Three of June’s Mottershead uncles and step-uncles from this gardening family were killed in the First World War, two others on her mother’s side, whilst her father George was so badly wounded on the Somme that it took him years to teach himself to walk again. Albert and Stanley Mottershead’s  names are on the Sale War Memorial, recently researched by George Cogswell and pictured here. This could so easily have been George Mottershead. no George, no Chester Zoo.

George Mottershead in uniform with wife Elizabeth, World War One, one of mnay family photos in the new June’s Pavilion, Chester Zoo

Family photographs of these friendly ghosts can be found in June’s book but also mounted on the walls of the newly opened June’s Pavilion catering area near Oakfield House, next to the Growzone conservatories for today’s Chester Zoo gardeners. Zoos, like armies, march on their stomachs and good food is very important to the human and other animals at the zoo. It is often the make or break of a zoo visit and probably one of the harder things to get right for everyone. I learnt this lesson on day one of zoo management at Newquay Zoo, the afternoon spent with sleeves rolled up and rubber gloves in the sink partly alongside Pete the Ops Manager washing up and KP-ing in the Newquay Zoo café during an afternoon rush and shortage of café staff. So I understand how important June, her sister Muriel, her mother Elizabeth and Grandmother Lucy like all the women in her family were in feeding zoo staff, evacuees and zoo visitors as well as zoo animals before and during the war. [Note: 2014, This is something that comes across strongly in the BBC series Our Zoo broadcast in Autumn 2014 and I interviews with June Williams.]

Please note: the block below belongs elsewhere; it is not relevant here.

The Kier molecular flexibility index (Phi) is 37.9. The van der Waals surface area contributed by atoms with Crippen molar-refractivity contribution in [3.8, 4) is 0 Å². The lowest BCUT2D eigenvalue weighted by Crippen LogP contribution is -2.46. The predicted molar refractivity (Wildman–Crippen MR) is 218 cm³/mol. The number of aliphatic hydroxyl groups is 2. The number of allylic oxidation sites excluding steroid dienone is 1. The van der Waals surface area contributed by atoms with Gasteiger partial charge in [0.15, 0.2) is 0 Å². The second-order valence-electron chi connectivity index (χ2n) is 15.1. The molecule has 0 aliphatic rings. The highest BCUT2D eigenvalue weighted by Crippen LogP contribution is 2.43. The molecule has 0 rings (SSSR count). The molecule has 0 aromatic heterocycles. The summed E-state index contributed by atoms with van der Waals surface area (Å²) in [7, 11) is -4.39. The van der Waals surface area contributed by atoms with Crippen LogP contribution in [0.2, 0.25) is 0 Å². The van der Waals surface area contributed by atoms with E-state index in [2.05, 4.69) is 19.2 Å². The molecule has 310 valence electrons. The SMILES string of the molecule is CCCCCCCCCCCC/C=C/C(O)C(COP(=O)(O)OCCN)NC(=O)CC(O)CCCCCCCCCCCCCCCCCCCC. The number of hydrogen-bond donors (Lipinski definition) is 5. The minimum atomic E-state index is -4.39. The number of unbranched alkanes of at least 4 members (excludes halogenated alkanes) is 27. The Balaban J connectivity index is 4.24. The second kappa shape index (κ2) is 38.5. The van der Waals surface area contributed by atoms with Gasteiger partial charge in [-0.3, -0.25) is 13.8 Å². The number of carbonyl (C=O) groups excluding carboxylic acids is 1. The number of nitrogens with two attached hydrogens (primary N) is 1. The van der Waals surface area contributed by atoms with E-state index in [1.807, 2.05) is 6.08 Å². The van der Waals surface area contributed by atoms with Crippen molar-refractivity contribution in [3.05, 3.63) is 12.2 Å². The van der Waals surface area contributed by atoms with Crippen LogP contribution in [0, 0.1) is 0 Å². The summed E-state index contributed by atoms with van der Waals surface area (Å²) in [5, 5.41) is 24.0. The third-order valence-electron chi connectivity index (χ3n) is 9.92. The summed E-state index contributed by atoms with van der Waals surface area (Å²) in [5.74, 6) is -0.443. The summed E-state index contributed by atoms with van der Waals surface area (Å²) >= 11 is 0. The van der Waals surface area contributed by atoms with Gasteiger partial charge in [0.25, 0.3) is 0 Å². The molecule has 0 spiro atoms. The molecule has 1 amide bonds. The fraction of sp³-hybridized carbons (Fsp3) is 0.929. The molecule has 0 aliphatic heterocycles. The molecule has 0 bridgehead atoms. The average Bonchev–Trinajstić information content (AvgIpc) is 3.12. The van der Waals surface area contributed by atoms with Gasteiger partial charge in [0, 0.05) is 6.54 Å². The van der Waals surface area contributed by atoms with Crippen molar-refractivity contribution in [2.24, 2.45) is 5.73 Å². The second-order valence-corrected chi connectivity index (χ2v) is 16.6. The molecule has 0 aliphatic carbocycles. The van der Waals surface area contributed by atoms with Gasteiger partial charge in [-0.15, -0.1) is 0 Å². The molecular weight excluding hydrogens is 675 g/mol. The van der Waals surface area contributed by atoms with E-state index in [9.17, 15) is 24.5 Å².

It is very fitting to have ‘June’s Pavilion’ as not a museum or a memorial but something practical, and fun – a family eating place with family photographs on the wall. George Mottershead in First World war uniform with Elizabeth and baby Muriel, Grandad Mottershead, June and Fred, all look down, alongside many other of the army of Chester Zoo staff of the past, over another generation of zoo visitors tucking in to food before heading off to look and learn about more animals.

Having read June’s account in hindsight and the detailed newsletters month by month during uncertain times gives you chance to relive the early years, month by month, almost to glimpse through the windows of Oakfield House and spot familiar ghosts on the lawn.